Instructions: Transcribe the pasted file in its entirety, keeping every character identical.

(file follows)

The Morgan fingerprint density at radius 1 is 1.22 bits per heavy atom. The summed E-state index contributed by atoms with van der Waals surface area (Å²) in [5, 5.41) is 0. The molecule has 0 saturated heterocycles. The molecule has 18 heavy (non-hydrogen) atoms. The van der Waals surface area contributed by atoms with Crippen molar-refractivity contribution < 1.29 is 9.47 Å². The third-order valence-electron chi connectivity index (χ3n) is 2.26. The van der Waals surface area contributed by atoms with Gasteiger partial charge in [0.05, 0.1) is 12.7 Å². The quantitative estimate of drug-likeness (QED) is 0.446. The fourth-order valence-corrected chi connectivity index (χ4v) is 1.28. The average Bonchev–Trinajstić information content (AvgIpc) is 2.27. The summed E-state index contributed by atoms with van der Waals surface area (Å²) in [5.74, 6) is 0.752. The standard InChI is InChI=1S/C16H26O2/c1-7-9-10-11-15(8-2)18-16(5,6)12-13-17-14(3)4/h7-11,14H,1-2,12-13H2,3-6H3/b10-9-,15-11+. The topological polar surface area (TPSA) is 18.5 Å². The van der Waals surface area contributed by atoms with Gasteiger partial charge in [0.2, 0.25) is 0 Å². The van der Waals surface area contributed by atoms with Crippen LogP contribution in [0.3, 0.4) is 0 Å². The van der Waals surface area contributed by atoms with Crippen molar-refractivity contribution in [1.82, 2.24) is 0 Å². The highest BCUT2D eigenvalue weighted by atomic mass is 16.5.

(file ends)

The Morgan fingerprint density at radius 1 is 1.22 bits per heavy atom. The summed E-state index contributed by atoms with van der Waals surface area (Å²) in [5, 5.41) is 0. The molecule has 0 saturated heterocycles. The molecule has 18 heavy (non-hydrogen) atoms. The van der Waals surface area contributed by atoms with Crippen molar-refractivity contribution < 1.29 is 9.47 Å². The third-order valence-electron chi connectivity index (χ3n) is 2.26. The van der Waals surface area contributed by atoms with Gasteiger partial charge in [0.05, 0.1) is 12.7 Å². The quantitative estimate of drug-likeness (QED) is 0.446. The fourth-order valence-corrected chi connectivity index (χ4v) is 1.28. The average Bonchev–Trinajstić information content (AvgIpc) is 2.27. The summed E-state index contributed by atoms with van der Waals surface area (Å²) in [5.74, 6) is 0.752. The standard InChI is InChI=1S/C16H26O2/c1-7-9-10-11-15(8-2)18-16(5,6)12-13-17-14(3)4/h7-11,14H,1-2,12-13H2,3-6H3/b10-9-,15-11+. The topological polar surface area (TPSA) is 18.5 Å². The van der Waals surface area contributed by atoms with Gasteiger partial charge in [0.2, 0.25) is 0 Å². The van der Waals surface area contributed by atoms with Crippen LogP contribution in [0.3, 0.4) is 0 Å². The van der Waals surface area contributed by atoms with Crippen molar-refractivity contribution in [1.82, 2.24) is 0 Å². The highest BCUT2D eigenvalue weighted by atomic mass is 16.5.